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Exfoliation Evolution

Featured in Issue 21’s Crag Profile, Cannon Cliff, in New Hampshire’s Franconia Notch State Park, has a long history of interesting weather, thin ice and, most pertinently to this tale, constant rock fall. The granite that makes up the dome exfoliates with disturbing frequency. Cannon climbers know right from the get-go that every route they climb could be on the ground tomorrow. Climbers either resign themselves to that fact, or stop climbing at Cannon. Sometimes, however, simple exfoliation cannot describe the situation. Jon Sykes tells his story of the ever-changing nature of Cannon climbing.

Jon Sykes beginning the first pitch of the new route. It involves a poorly protected traverse across the face to gain a chimney and corner system. [Photo] Jamie Cunningham

During the wee hours of the morning on June 19, 1997, one of the largest rock slides ever recorded in the area swept down the wall of Cannon Cliff.

By the time it reached the talus slope below, the momentum generated by six hundred feet of free fall allowed the rock slide to grow to five hundred feet wide. The falling stone slammed into the ground with such force it could be read on seismographs nearby. The slide traveled nearly a half mile, and boulders larger than pick-up trucks snapped trees off the ground like twigs. Nothing was left at the base but a massive crater of pulverized granite dust. The slide’s momentum was so powerful that it continued down the talus slope below, entered the woods and careened through the forest, until the last massive boulder came to rest just a few feet from the bicycle path winding down through the Notch.

New Hampshire no longer experiences the traditional January thaw lasting a few weeks. Now, freeze and thaw cycles happen regularly throughout the winter, likely due to global warming, which leads to extensive expansion and contraction of the rocks at Cannon and other cliffs. The roof capping the final pitch of the classic climb, Whaleback Crack, cracked off of the granite dome and started the massive rock slide.

In October of 1972 the young, strong team of Bob Anderson and Henry Barber were seeking out some adventure on Cannon’s flanks. From the climber parking lot at Boise Rock, they stared up at the outline of a whales back, formed by a massive flake four hundred feet up the cliff. They were about to make a bit of New England history by climbing the first route to be rated 5.10 on Cannon Cliff. Ed Webster’s second edition of Rock Climbs in the White Mountains of New Hampshire would call Whaleback Crack, “5.10R; a notorious detached flake.” Ed was right. Anderson and Barber lead the two hundred plus foot route in three short pitches. The mental crux on the second pitch was a mandatory thirty foot unprotected lieback up the ever widening offwidth of the whale’s back. The third pitch climbed out from under a large roof formed by the very rock that sits beside the bike path today.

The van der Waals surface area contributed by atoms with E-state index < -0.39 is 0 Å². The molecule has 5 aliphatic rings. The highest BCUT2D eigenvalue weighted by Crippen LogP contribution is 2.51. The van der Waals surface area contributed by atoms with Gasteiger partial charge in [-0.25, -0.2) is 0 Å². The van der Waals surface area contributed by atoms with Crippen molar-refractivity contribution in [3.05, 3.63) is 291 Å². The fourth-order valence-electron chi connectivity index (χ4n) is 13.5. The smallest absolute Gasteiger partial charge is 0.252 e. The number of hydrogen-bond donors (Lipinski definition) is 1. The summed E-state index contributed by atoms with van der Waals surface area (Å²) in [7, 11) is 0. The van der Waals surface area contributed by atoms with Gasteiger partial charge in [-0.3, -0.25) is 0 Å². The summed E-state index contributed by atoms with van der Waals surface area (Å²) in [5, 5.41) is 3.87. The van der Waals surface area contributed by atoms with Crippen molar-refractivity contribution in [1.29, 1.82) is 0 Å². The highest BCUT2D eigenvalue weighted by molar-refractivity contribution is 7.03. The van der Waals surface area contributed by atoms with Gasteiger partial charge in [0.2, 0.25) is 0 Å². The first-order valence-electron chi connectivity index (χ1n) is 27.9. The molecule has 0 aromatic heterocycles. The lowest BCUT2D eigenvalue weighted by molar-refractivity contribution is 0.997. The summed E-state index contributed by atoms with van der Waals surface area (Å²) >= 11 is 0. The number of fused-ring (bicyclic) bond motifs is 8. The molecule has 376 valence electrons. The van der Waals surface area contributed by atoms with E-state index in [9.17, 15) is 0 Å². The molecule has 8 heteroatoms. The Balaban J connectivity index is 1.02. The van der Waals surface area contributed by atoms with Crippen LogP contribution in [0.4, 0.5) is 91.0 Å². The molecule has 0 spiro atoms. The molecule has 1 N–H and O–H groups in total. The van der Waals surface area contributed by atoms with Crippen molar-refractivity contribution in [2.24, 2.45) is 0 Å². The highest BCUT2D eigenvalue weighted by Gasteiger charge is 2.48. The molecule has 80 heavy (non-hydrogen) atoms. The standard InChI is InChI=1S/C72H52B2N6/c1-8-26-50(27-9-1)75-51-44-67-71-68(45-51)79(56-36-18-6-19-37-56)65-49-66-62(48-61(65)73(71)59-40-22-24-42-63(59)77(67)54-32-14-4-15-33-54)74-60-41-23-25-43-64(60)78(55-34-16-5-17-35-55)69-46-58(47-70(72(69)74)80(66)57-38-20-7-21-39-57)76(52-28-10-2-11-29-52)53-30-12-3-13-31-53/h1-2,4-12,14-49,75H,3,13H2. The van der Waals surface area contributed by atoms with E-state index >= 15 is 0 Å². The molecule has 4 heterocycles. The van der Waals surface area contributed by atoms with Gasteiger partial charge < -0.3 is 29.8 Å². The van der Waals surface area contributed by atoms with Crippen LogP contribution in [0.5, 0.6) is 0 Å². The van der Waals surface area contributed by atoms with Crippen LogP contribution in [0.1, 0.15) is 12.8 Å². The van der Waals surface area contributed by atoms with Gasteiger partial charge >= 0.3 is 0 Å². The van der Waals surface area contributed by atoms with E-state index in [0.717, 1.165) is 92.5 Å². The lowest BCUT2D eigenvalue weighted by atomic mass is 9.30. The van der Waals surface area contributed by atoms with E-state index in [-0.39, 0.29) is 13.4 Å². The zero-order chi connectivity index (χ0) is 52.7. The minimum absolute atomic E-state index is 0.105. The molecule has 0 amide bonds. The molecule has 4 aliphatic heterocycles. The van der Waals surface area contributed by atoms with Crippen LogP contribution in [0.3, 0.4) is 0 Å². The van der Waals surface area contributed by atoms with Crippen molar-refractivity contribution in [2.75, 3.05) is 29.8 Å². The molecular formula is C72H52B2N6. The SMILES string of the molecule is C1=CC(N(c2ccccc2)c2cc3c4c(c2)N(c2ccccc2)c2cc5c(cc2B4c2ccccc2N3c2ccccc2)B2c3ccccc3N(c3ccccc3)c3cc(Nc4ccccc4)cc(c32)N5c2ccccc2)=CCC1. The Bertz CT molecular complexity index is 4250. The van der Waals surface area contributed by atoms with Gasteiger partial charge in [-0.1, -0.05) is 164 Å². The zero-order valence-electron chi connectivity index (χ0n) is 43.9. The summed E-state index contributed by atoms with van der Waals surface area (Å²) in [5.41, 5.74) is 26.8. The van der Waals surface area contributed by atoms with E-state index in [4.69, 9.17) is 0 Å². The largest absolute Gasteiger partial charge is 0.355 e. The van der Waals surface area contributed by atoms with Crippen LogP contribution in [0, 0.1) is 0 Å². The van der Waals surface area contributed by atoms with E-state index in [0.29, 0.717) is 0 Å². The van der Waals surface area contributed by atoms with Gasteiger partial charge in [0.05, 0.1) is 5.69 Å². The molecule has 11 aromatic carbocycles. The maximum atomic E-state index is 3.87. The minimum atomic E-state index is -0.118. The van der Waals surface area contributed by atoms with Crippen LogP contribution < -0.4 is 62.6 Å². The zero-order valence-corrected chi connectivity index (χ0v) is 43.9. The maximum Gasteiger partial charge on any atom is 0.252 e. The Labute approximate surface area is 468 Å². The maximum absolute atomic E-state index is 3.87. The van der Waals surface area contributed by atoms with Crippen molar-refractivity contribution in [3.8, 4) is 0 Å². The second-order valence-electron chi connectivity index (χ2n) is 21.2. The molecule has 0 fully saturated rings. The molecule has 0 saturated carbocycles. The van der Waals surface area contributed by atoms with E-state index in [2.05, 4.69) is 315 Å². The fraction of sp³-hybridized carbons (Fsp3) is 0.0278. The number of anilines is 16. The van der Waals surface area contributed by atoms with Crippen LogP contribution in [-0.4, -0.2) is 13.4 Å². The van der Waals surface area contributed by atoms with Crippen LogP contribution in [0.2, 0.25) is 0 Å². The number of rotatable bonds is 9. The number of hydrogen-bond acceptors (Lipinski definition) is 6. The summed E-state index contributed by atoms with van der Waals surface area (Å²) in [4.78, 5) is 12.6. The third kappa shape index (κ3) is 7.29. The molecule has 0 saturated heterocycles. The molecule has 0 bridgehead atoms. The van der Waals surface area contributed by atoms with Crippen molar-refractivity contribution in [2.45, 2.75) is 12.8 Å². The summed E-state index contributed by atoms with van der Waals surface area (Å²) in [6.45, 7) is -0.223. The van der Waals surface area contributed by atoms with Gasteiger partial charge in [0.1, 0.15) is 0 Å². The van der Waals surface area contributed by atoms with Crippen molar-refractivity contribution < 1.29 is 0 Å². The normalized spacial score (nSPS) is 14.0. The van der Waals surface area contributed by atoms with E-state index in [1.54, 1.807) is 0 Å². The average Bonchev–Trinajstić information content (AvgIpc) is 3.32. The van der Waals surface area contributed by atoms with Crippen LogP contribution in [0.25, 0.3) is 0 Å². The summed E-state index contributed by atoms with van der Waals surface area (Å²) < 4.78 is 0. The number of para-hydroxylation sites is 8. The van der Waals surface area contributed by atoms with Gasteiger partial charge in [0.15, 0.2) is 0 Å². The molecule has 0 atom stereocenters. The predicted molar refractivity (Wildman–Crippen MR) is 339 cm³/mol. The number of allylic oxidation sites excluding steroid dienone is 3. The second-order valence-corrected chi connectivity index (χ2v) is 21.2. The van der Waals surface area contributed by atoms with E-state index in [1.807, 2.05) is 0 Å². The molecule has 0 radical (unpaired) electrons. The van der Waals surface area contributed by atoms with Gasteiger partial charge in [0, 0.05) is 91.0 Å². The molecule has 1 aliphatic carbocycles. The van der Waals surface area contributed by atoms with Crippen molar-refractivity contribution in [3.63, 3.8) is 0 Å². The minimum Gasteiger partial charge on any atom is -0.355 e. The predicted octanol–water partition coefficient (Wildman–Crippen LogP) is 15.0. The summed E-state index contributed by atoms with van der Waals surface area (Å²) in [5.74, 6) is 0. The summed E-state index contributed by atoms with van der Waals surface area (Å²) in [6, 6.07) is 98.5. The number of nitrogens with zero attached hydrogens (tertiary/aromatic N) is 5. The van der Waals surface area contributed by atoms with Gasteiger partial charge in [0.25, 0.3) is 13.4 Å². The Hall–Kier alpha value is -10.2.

A month before the slide, Chris Marks and I set out to climb Whaleback Crack. We were stopped by a body size flake that teetered precariously above our rope at the beginning of the climb. Fearing the consequences, I climbed an adjacent route–Indigo (5.8)–which allowed my partner, Chris Marks, to test the safety of the flake. Not very safe, it turned out. The slightest touch of Chris’ hand, and the rock slid from its perch and soared to the talus below.

On June 8, 1997, two weeks, to the day, before the big slide, I found myself nervously climbing the diagonal approach pitches to the base of Whaleback Crack for the second time. Back at our shitty belay, we gazed up at the task before us. The ever widening corner loomed above me and I was decidedly unsure of myself. Chris sensed this and goaded me into action.

The start of the corner was pinched off and lichen made the climbing tenuous and slippery. My first piece of gear seemed a long way away. Seventy feet up the corner I noticed a small ledge and a lone pin a few feet to my right. It was probably the belay at the top of the first pitch from the original ascent. I found no comfort in clipping the pin and continued up the corner and into the runout lieback above. I had two #5 Camalots with me, hoping to take the sting out of the bad-dog crack. But my planning was to no avail. The flake was wider–much wider–than the cams.

Jon Sykes reaches the end of the 5.7 R runout to gain the corner and chimney system on the new, post-rockslide, Whale Watchers (5.9 R). [Photo] Jamie Cunningham